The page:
You may find it hard to fathom, yet I read Senge's book again in 1992 and began to get somewhat interested in the references he cited. And references lead to references. So I read the works of Robert Fritz, David Bohm, Donnella Meadows, Jay Forrester, Kenneth Boulding, Fritjof Capra, Gregory Bateson, Chris Argyris, Thomas Kuhn, Ervin Laszlo, James Lovelock, Mihaly Csikszentmihalyi, Eric Jantsch, and many more I don't remember at the moment. Something was brewing and even though I didn't know why I seemed to have an insatiable appetite for something.
Somewhere amongst all this reading I ran across Mark Davidson's, "Uncommon Sense: The Life and Thought of Ludwig von Bertalanffy," and things have not been the same since. Amidst a discussion of the principle of emergence was presented an example so obvious I almost missed it, "On can study hydrogen and oxygen in isolation for an eternity and never discover the characteristic of wetness. Only when studying them as a system in the form of water will one experience the characteristic of wetness." At this moment it seemed that about 15 years of bits and pieces wove themself together in a single coherent fabric of meaning. In an instant everything seemed to make so much sense. I suppose this might have been a personal enlightenment which may not make much sense to others, which is quite ok.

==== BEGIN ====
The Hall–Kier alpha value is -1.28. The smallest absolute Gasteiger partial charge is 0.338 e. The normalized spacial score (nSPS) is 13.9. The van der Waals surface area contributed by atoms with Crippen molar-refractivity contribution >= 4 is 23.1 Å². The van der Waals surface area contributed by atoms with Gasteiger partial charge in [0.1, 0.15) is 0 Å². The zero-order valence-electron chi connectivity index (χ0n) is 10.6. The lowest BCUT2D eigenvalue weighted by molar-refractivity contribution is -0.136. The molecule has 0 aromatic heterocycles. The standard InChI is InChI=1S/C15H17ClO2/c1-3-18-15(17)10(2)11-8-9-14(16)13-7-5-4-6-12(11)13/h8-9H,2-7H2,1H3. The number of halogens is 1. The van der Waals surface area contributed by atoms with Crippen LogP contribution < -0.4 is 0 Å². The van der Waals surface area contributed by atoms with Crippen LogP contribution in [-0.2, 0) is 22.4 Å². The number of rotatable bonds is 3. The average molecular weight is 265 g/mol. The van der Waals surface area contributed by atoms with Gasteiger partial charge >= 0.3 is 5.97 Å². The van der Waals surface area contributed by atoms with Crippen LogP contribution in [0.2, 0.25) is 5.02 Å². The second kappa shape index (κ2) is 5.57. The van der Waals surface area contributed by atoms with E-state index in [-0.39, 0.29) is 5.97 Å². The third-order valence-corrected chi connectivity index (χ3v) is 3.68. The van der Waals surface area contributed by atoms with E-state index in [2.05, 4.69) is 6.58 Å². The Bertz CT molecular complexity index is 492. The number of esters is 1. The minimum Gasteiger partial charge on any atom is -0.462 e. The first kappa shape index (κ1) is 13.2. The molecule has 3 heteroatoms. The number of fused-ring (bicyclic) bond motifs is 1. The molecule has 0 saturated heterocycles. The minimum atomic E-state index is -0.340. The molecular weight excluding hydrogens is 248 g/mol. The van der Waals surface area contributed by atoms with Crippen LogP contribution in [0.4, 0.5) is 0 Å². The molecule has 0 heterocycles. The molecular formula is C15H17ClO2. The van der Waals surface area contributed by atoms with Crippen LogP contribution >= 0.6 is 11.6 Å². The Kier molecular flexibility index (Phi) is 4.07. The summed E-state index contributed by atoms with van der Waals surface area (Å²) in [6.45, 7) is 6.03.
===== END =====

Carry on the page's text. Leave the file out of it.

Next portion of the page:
So what does all this have to do with Archetypes vs. Stocks & Flows? If I were now to build models with only an understanding of Stocks & Flows I would construct very linear objective models with no awareness of what was missing, because I wouldn't know what I didn't know. What the Archetypes now offer me is a set of very tangible examples of the connectedness of things. Nothing is quite as simple as A causes B. So now I look for feedback loops I would never have considered existed, and yet they were there and exhibited influence.
As an aside, what the Archetypes also offer is a substantiation of Bertalanffy's initial premise for the foundation of General Systems Theory, which would have been General Systems Teaching, were it not for a translation error. Bertalanffy believed there were a set of fundamental structures which operated in the same fashion across all disciplines. And, if one learned these fundamental structures, when they moved from one discipline to another they wouldn't have to relearn everything from the beginning, but rather simply learn the specifics of these structures within the new discipline. Initially I thought this to be very profound, and as I contemplated the idea it seemed that if the Universe is a single system, this premise should be obvious. Of course it's almost always easier to describe the answer once you've seen it.